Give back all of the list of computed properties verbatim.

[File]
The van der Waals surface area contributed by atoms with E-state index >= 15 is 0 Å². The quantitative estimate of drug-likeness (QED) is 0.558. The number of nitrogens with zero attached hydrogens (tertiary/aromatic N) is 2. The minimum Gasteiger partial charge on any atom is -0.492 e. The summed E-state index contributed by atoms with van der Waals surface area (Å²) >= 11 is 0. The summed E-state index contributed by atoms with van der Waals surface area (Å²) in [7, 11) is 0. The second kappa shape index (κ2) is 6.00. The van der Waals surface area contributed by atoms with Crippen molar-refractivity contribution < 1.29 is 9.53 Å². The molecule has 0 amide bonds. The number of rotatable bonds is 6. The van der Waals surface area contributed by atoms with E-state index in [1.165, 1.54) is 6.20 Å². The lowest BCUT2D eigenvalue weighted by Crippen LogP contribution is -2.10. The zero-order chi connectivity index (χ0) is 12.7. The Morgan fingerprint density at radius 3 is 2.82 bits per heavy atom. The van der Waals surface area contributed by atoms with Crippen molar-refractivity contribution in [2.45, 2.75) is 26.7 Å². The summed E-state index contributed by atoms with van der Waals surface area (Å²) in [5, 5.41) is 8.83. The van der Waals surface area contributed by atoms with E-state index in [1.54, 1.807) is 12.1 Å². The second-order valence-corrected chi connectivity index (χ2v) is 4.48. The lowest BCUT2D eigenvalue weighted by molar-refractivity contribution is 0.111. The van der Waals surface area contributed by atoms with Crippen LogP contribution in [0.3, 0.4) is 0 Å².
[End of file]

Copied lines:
The van der Waals surface area contributed by atoms with E-state index >= 15 is 0 Å². The quantitative estimate of drug-likeness (QED) is 0.558. The number of nitrogens with zero attached hydrogens (tertiary/aromatic N) is 2. The minimum Gasteiger partial charge on any atom is -0.492 e. The summed E-state index contributed by atoms with van der Waals surface area (Å²) >= 11 is 0. The summed E-state index contributed by atoms with van der Waals surface area (Å²) in [7, 11) is 0. The second kappa shape index (κ2) is 6.00. The van der Waals surface area contributed by atoms with Crippen molar-refractivity contribution < 1.29 is 9.53 Å². The molecule has 0 amide bonds. The number of rotatable bonds is 6. The van der Waals surface area contributed by atoms with E-state index in [1.165, 1.54) is 6.20 Å². The lowest BCUT2D eigenvalue weighted by Crippen LogP contribution is -2.10. The zero-order chi connectivity index (χ0) is 12.7. The Morgan fingerprint density at radius 3 is 2.82 bits per heavy atom. The van der Waals surface area contributed by atoms with Crippen molar-refractivity contribution in [2.45, 2.75) is 26.7 Å². The summed E-state index contributed by atoms with van der Waals surface area (Å²) in [5, 5.41) is 8.83. The van der Waals surface area contributed by atoms with E-state index in [1.54, 1.807) is 12.1 Å². The second-order valence-corrected chi connectivity index (χ2v) is 4.48. The lowest BCUT2D eigenvalue weighted by molar-refractivity contribution is 0.111. The van der Waals surface area contributed by atoms with Crippen LogP contribution in [0.3, 0.4) is 0 Å².